René Cassin was a French lawyer who worked on the Universal Declaration of Human Rights, which was adopted by the United Nations General Assembly on December 10, 1948. In 1968, he was awarded the Nobel Peace Prize for his efforts. He studied law before joining the French Army in World War I as the son of a French-Jewish merchant. For the young lawyer, the war experience was terrible. He was badly hurt and in excruciating pain. This encounter taught him the futility of war and had a profound impact on the rest of his life. He went on to have a successful career as a law professor after the war and dedicated himself to the cause of disarmament. He traveled extensively and lectured in several locations throughout the world, as well as contributing significantly to legal studies and publishing scores of articles. Cassin became president of the Council of State (Conseil d’État) after WWII and was instrumental in the founding of the United Nations Educational, Scientific, and Cultural Organization (UNESCO). He also played a key role in the development of the Universal Declaration of Human Rights. He served as a representative to the United Nations Assembly five times and as a delegate to the UNESCO conferences for several years between 1945 and 1960.
Childhood and Adolescence
René Samuel Cassin was born on October 5, 1887, to Gabrielle (Dreyfus) Cassin and Henri Cassin in Bayonne, Basque Country, France. His father was a Jewish trader from France.
He was an excellent student at the Lycée de Nice and excelled in his academics. He subsequently went on to the University of Aix-en-Provence for his postgraduate studies, graduating with a humanities and law degree in 1908. In 1914, he completed his schooling with a degree in legal, economic, and political sciences.
Career of René Cassin
In 1914, he was drafted into the infantry for World War I. In 1916, while fighting in the war, he was severely injured by German shrapnel. He was on the verge of death but miraculously survived. The injury bothered him for the rest of his life, serving as a constant reminder of the war’s atrocities.
Late in 1916, he began a career as a law professor at Aix. In 1920, he became a law professor in Lille, and in 1929, he became the chair of fiscal and civil law at the University of Paris. He stayed there until 1960, when he retired from formal teaching.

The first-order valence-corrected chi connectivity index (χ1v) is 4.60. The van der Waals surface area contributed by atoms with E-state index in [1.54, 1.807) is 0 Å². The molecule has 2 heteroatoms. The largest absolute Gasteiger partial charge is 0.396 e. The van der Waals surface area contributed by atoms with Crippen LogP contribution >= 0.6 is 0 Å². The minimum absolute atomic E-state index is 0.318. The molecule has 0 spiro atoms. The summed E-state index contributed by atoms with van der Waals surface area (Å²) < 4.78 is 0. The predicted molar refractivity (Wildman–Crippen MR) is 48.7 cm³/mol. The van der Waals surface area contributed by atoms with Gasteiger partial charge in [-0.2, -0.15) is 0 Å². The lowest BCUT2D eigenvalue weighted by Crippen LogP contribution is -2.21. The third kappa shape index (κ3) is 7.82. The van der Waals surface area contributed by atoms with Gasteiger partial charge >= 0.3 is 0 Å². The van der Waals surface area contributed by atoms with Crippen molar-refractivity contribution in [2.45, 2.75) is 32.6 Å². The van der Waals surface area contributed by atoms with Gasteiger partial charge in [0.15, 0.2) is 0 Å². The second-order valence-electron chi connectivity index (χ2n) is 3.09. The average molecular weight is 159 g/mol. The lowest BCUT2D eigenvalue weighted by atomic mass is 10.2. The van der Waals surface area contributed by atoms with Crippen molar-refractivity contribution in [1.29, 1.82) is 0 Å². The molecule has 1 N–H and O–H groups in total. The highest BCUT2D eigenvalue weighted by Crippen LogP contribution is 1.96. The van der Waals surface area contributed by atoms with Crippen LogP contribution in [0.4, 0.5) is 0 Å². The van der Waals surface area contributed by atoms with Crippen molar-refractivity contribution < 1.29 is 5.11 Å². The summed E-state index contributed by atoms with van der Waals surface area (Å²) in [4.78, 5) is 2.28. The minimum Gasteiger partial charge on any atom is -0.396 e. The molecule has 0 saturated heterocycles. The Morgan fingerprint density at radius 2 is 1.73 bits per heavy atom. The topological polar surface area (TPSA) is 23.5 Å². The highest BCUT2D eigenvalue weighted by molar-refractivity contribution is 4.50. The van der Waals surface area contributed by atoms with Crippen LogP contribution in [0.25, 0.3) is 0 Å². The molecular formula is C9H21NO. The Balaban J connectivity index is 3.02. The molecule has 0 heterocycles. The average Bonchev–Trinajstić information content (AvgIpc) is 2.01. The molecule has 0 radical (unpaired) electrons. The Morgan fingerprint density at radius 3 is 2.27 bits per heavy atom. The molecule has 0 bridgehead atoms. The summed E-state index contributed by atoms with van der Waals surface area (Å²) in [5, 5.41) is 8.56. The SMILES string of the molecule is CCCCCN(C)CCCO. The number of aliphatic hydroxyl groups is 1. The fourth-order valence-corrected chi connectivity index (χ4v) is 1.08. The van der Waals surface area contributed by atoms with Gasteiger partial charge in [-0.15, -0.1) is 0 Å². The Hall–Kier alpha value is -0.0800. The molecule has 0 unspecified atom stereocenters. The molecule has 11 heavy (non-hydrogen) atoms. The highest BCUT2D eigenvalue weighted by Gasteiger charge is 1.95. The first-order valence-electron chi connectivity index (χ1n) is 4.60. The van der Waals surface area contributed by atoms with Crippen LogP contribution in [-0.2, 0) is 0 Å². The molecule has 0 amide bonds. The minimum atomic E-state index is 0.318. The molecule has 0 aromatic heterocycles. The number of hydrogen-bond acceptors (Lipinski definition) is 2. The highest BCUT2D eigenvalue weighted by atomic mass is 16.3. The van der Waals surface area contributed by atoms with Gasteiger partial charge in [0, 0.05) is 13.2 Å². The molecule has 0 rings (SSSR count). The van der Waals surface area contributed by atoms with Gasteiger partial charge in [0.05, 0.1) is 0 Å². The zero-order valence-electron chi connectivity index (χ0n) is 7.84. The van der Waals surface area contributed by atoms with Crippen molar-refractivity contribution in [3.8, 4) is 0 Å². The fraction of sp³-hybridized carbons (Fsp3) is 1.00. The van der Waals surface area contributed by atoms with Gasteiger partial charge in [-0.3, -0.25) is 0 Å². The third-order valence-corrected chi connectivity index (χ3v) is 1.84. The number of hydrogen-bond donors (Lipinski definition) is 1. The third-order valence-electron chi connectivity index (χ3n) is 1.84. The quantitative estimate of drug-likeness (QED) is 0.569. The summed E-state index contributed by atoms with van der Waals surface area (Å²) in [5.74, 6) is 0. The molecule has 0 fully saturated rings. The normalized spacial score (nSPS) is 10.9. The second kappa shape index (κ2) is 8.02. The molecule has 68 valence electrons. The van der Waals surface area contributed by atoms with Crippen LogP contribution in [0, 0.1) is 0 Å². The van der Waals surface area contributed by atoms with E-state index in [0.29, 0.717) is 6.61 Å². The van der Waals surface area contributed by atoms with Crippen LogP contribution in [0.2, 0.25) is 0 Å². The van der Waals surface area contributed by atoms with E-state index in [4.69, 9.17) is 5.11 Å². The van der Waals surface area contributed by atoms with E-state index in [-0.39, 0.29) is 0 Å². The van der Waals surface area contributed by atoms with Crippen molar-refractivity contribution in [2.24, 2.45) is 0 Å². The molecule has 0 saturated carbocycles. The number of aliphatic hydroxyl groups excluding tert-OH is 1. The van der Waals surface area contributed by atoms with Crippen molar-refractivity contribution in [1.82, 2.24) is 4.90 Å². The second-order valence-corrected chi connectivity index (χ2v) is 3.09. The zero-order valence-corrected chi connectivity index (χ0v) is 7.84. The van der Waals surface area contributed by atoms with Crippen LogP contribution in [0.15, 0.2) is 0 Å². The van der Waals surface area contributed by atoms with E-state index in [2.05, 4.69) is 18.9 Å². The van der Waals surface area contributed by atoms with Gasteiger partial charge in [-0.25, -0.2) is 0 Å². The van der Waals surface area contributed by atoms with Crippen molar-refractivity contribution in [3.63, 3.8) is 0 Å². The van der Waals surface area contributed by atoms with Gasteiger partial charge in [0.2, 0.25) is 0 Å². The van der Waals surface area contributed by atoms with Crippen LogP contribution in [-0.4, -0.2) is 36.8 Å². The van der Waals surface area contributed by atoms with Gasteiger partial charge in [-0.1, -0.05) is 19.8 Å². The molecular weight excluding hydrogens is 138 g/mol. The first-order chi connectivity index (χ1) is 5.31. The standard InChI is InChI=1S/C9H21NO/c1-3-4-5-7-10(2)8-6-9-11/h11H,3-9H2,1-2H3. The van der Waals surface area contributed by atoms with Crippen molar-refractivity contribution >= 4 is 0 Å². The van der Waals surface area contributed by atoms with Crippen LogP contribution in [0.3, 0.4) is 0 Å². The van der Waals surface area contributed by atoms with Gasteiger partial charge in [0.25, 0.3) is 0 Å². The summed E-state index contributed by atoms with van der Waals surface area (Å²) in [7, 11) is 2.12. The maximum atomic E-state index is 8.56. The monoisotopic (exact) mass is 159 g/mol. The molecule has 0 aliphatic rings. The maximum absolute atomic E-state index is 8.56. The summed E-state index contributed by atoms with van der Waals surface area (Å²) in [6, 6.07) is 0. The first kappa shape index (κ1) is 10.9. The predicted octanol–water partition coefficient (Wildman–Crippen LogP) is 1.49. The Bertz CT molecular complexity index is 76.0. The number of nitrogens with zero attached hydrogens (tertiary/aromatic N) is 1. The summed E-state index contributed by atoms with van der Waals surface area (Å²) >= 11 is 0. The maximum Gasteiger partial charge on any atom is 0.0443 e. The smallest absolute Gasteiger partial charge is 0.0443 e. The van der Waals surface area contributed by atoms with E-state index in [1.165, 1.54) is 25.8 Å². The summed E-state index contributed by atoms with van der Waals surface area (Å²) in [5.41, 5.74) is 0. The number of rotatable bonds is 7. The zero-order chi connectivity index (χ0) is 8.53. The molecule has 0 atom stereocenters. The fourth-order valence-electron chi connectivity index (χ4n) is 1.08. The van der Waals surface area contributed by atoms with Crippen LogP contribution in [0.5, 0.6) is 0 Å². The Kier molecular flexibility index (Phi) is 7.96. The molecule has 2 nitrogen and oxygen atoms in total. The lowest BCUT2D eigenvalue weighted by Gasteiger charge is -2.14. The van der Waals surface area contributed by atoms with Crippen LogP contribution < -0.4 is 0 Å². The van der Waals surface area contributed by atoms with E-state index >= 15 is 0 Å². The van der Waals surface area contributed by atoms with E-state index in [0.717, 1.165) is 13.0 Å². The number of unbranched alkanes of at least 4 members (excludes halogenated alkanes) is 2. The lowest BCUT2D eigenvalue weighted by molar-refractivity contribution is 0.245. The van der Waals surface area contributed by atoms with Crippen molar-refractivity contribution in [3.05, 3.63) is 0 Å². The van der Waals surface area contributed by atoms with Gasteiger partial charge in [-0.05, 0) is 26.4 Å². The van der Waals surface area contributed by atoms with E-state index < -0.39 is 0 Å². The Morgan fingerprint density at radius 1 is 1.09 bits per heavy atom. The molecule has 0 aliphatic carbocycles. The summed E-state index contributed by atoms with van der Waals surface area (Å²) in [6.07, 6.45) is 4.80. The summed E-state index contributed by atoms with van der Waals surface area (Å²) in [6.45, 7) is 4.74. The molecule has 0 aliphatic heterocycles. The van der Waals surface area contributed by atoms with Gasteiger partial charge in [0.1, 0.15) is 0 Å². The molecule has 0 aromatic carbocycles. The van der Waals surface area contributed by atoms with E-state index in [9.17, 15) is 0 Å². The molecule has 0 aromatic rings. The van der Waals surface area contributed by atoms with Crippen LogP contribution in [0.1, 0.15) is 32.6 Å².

His career as a professor was extremely fruitful. He lectured at the National School of Overseas Territories and the Academy of International Law in The Hague, as well as doing academic missions in Europe, French Africa, the Middle East, and the Far East.
Between 1924 to 1938, he became interested in pacifist movements and served as a delegate to the League of Nations assemblies and disarmament conferences in Geneva. He was a prolific writer who specialized in legal issues, particularly those relating to human rights.
He was the commissioner of public instruction during World War II. He became head of the Council of the National School of Administration after France was liberated in 1945.
He was a French delegate to UNESCO from 1945 to 1952 and helped form the United Nations Educational, Scientific, and Cultural Organization (UNESCO) in 1944. From 1946 through 1968, he was the French envoy to the United Nations.
René Cassin founded the French Institute of Administrative Sciences (IFSA) in 1947 and served as its first president. This organization hosted a number of conferences that contributed to the development of French administrative law doctrine.
He was the president of the United Nations Commission on Human Rights from 1947 to 1948. He worked on the Universal Declaration of Human Rights while in this capacity. He prepared the final text of the proclamation from a draft written by Canadian scholar and law professor John Humphrey, which was eventually adopted by the United Nations General Assembly.
He also advocated education and law throughout his career, serving as president of the French chapter of the World Federation of Democratic Jurists (1949), the Society of Comparative Legislation (1952-1956), and the International Institute of Administrative Sciences (1953-1956).
Major Projects of René Cassin
Rene Cassin is most known for his work on the Universal Declaration of Human Rights, which he drafted from John Humphrey’s original composition. The United Nations General Assembly approved the proclamation on December 10, 1948. For this work, he got several important honors.
Achievements and Awards
For his work on the Universal Declaration of Human Rights, he received the Nobel Peace Prize in 1968. He was also awarded the United Nations Prize in the Field of Human Rights in the same year.
Personal History and Legacy
Rene Cassin was married to Marseilles’ Simone Yzombard.
He died in Paris, France, on February 20, 1976.
The René Cassin Award was established by the Basque Government in 2003 “with the goal of publicly acknowledging and rewarding individuals or collectives who, through their personal or professional path, have demonstrated a strong commitment to the promotion, defense, and divulgation of Human Rights.”
Estimated Net Worth
The estimated net worth of René Cassin is $1.5 million.